December 1, 2023 | Source: Pacific Business News

G70’s collaborative approach to corporate giving

Hawaii-based design firm G70 has donated $200,000 to five local organizations through its Hope Grant, which the company debuted in April, to “create hope for Hawaii’s future generations,” according to Charles Kaneshiro, president and COO.

Kaneshiro told Pacific Business News that the idea for this new approach to corporate giving was “birthed during the Covid-19 pandemic.”

“We’d been through this before with other recessions, after 52 years in business,” he continued. “‘We’re going to weather this storm.”

Kaneshiro said G70 “stayed busy” during the pandemic as the company transitioned to work-from-home in March of 2020. “We still had work when a lot of other sectors weren’t as lucky.”

He sought ways to help the local community. “How do we learn from what happened during the pandemic to build resiliency, to grow stronger? What would $200,000 do?”

The G70 Hope Grant, in partnership with Hawaii Community Foundation, is funded by the company’s earnings and revenue, Kaneshiro said.

“Through this initiative, we hope to support projects that will leave a lasting impact on our community and inspire hope for many generations to come,” he added.

G70 announced the initiative earlier this year and received 33 nonprofit proposals detailing new ventures, programs and other expansions “that go beyond existing boundaries and bring about positive and lasting change in the community,” according to the company.

Five finalists were recently named after a selection committee within G70 judged grant proposals “based on their innovation, feasibility, and the potential for broad-reaching positive effects.”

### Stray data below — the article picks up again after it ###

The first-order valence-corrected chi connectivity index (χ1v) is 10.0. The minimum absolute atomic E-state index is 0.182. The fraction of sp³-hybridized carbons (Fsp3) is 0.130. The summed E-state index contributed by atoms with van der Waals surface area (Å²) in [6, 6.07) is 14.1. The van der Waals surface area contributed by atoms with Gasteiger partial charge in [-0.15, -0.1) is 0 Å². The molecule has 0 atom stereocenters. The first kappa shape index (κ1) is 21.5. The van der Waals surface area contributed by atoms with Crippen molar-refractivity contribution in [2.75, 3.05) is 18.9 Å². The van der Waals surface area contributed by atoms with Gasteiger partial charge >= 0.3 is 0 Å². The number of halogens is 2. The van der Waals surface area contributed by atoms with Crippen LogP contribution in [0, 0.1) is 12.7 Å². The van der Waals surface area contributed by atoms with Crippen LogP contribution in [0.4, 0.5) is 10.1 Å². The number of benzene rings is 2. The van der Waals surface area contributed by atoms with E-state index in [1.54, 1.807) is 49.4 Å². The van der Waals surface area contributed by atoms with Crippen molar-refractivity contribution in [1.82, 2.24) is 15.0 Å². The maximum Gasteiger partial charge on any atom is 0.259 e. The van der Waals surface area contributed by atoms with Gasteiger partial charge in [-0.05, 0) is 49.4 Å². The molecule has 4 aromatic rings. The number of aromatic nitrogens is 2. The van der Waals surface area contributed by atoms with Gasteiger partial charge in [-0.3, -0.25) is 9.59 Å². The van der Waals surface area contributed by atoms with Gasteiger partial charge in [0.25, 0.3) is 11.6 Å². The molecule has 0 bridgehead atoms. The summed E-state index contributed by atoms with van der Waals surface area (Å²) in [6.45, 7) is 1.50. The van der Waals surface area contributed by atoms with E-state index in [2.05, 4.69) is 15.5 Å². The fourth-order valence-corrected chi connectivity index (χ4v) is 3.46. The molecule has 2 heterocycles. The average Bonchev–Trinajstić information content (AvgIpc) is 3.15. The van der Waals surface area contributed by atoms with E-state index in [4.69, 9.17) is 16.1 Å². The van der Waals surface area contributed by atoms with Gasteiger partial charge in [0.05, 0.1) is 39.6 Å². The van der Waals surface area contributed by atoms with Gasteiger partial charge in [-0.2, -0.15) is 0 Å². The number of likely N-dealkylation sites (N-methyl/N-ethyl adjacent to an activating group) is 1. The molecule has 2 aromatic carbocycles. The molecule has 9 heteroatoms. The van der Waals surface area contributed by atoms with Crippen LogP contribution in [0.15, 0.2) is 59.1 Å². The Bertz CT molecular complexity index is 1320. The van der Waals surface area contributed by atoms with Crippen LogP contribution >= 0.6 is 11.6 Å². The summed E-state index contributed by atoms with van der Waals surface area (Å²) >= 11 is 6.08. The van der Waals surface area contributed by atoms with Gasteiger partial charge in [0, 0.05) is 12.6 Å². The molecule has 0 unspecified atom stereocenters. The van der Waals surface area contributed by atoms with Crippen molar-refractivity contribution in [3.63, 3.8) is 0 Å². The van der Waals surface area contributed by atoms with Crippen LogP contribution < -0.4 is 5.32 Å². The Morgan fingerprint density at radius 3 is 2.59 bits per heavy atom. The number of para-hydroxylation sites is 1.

Funding will be distributed by HCF in the following amounts:

  • Hoola Na Pua received $100,000 to support its integrated programming by providing health services to children who have been exploited by sex trafficking. G70’s Hope Grant will support the organization’s network of youth, community members, stakeholders and government statewide.
  • Mao Organic Farms received $50,000 to grow organic produce that provides sustainable careers. The grant will support the organization’s daily practice of aloha aina, or nurturing the connection with land.
  • Common Grace received $30,000 to continue providing mentorship to more than 3,000 children in Hawaii. The grant will support its partnerships between public schools, business, civic and faith-based communities.
  • The Pantry received $10,000 from G70’s Hope Grant in support of its mission to address Oahu’s hunger crisis by providing access to nutritional food.
  • Family Promise of Hawaii received $10,000 to support its mission of increasing equitable access to housing for vulnerable families.

An additional $2,000 honorarium will be donated to the Kauai Planning and Action Alliance, the company noted, “to support collaboration with diverse organizations for creative planning and action to achieve targeted community goals.”

“We were blessed by this process in many ways. In reflection, the hardest part was sending out 27 apology letters, unable to fund each proposal submitted,” Kaneshiro told PBN.

In addition to the G70 Hope Grant, the company supports the community through its foundation’s annual grant giving, scholarships and more.

Kaneshiro said “it’s still to be determined” if and when G70 might offer its Hope Grant again.

“These organizations are touching many facets of our community, addressing food insecurity, homelessness and keiki services, which tells us our needs as an island.

“One of G70’s core values is Aloha Kekahi i Kekahi, which means to love another,” he said. “We are all inherently connected. I’m confident other Hawaii businesses could adopt a similar giving model and I do hope this is an encouragement to them and our partners.”

Read the Article on Pacific Business News